Kenya's sugar company staring at insolvency after rescue plan with three banks turns soar and leaders recall $25.4m
Mumias has pledged most of its assets to various lenders, including 10,900 acres of leasehold land.
Ecobank Kenya, KCB and Commercial Bank of Africa have demanded to be paid their Sh1.7 billion, ($16m) Sh480.1 million ($4.8m) and Sh364.5 million($3.6m) loans respectively.
French investment fund Proparco which Mumias owes Sh9 billion ($88m) is currently among just a handful of lenders keeping the miller afloat.
"With the exception of Proparco, Kenya Sugar Board and the National Treasury, all the other lenders have issued demand letters requiring immediate payment of all sums outstanding,” Mumias says in its latest annual report.
Mumias, which disclosed its debt problems in the report, says it is now betting on government support to restructure the liabilities even as banks continue to charge interest penalties.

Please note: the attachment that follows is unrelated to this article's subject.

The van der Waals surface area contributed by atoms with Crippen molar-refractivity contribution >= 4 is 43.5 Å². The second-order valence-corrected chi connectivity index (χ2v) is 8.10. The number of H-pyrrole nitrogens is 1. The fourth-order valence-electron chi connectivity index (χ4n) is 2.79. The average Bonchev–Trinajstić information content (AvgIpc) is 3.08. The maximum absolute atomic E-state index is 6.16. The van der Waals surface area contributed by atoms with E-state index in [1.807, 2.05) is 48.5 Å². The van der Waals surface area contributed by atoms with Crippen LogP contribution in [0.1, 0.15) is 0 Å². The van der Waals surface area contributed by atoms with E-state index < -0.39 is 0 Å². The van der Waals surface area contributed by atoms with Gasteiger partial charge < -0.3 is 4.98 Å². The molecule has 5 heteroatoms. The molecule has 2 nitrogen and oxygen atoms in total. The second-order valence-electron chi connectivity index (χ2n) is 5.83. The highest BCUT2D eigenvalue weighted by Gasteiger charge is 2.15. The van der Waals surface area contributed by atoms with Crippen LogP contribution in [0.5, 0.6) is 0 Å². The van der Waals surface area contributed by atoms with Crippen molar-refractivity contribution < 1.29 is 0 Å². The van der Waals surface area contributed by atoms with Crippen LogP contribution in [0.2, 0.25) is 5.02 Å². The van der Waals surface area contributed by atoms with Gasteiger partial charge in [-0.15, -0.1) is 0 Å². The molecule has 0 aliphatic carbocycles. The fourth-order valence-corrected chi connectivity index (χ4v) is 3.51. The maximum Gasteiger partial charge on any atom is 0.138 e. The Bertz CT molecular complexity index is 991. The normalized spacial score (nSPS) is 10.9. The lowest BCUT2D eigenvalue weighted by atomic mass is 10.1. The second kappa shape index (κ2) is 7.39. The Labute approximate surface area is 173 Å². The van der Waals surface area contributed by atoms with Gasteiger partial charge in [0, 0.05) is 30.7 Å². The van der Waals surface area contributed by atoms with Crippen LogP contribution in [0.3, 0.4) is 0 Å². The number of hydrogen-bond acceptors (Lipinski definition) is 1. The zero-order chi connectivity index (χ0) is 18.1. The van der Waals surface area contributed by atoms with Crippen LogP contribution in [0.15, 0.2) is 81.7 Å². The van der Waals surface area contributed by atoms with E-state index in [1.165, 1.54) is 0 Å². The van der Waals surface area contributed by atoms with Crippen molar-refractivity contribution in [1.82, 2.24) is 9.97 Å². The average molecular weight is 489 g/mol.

“The company, together with anchor shareholder, the Government of Kenya, have initiated a structured process to discuss with the lenders with a view to restructuring the debt liabilities.”
The government, which owns a 20 per cent stake in Mumias, has already bailed out the company to the tune of Sh3.5 billion ($34m) but this has since been consumed, with no improvement in its earnings or capital position.
“If the above strategies are not fully implemented, there would be a material uncertainty as to the company’s ability to continue as a going concern and it may, therefore, be unable to realise its assets and discharge its liabilities in the normal course of business,” Mumias says in reference to its rescue plans, including receipt of more bailout money.
According to a local business daily, Mumias’ short-term liabilities exceeded its current assets by Sh15.2 billion ($148m)as of June 2017, signalling a liquidity crisis even as its total book value continues to be eroded by successive losses.
The company is in default on principal and loan repayments.
Ecobank, among other banks, has a claim on the miller’s ethanol plant, its receivables and inventory.
KCB’s loan is secured by part of the company’s land in Mumias while Proparco has a claim on the company’s power generation plant.
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